- Appearance-oriented professions or activities – People who face tremendous pressure to look a certain way or stay thin are vulnerable to developing an eating disorder. Those at risk include ballet dancers, models, gymnasts, wrestlers, runners, and actors.
- Major life changes – Bulimia is often triggered by stressful changes or transitions, such as the physical changes of puberty, going away to college, or the breakup of a relationship. Bingeing and purging may be a misguided attempt to cope with the stress.
- Biological factors – Eating disorders run in families, indicating a genetic component. Research also shows that low levels of serotonin play a role in bulimia.
Therapy for bulimia
Because poor body image and low self-esteem underlie bulimia, psychotherapy is an important aspect of treatment. Many people with bulimia feel isolated and shamed by their bingeing and purging, and therapists can help with these feelings. The treatment of choice for bulimia is cognitive-behavioral therapy.
Cognitive-behavioral therapy targets the unhealthy eating behaviors of bulimia and the unrealistic, negative thoughts that fuel them. Cognitive-behavioral therapy for bulimia involves two phases:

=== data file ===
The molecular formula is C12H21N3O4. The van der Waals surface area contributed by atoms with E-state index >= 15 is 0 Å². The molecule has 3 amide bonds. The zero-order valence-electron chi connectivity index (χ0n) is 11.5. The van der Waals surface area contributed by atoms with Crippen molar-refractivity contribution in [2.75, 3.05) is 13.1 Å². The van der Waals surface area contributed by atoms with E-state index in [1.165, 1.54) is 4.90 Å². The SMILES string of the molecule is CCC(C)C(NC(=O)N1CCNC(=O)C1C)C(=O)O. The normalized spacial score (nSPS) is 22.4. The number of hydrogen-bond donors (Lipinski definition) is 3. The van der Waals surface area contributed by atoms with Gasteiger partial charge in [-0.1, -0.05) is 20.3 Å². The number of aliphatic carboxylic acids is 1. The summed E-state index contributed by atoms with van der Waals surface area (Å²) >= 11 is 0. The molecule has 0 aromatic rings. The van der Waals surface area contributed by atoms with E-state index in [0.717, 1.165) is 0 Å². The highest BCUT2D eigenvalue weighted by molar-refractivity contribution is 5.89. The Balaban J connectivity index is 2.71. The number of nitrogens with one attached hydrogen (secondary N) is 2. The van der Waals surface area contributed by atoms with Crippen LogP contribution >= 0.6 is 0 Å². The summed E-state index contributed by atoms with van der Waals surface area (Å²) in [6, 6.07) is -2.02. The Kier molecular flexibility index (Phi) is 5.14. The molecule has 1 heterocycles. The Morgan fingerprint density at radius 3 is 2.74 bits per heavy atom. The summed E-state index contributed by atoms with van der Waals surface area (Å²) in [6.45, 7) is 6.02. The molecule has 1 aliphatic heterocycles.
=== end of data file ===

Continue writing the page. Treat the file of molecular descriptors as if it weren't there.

- Breaking the binge-and-purge cycle – The first phase of bulimia treatment focuses on stopping the vicious cycle of bingeing and purging and restoring normal eating patterns. Patients learn to monitor their eating habits, avoid situations that trigger a desire to binge, cope with stress in ways that don’t involve food, eat regularly to reduce food cravings, and fight the urge to purge.
- Changing unhealthy thoughts and patterns – The second phase of bulimia treatment focuses on identifying and changing dysfunctional beliefs about weight, dieting, and body shape. Patients challenge their “all-or-nothing” attitudes about eating, explore the connection between emotions and eating, and rethink the idea that self-worth is based on weight.
Antidepressant medications for bulimia
Antidepressants are often used in the treatment of bulimia. When combined with therapy, antidepressant medications can help reduce binge eating. They can also improve preoccupation with weight and body image, as well as the depression that often accompanies bulimia.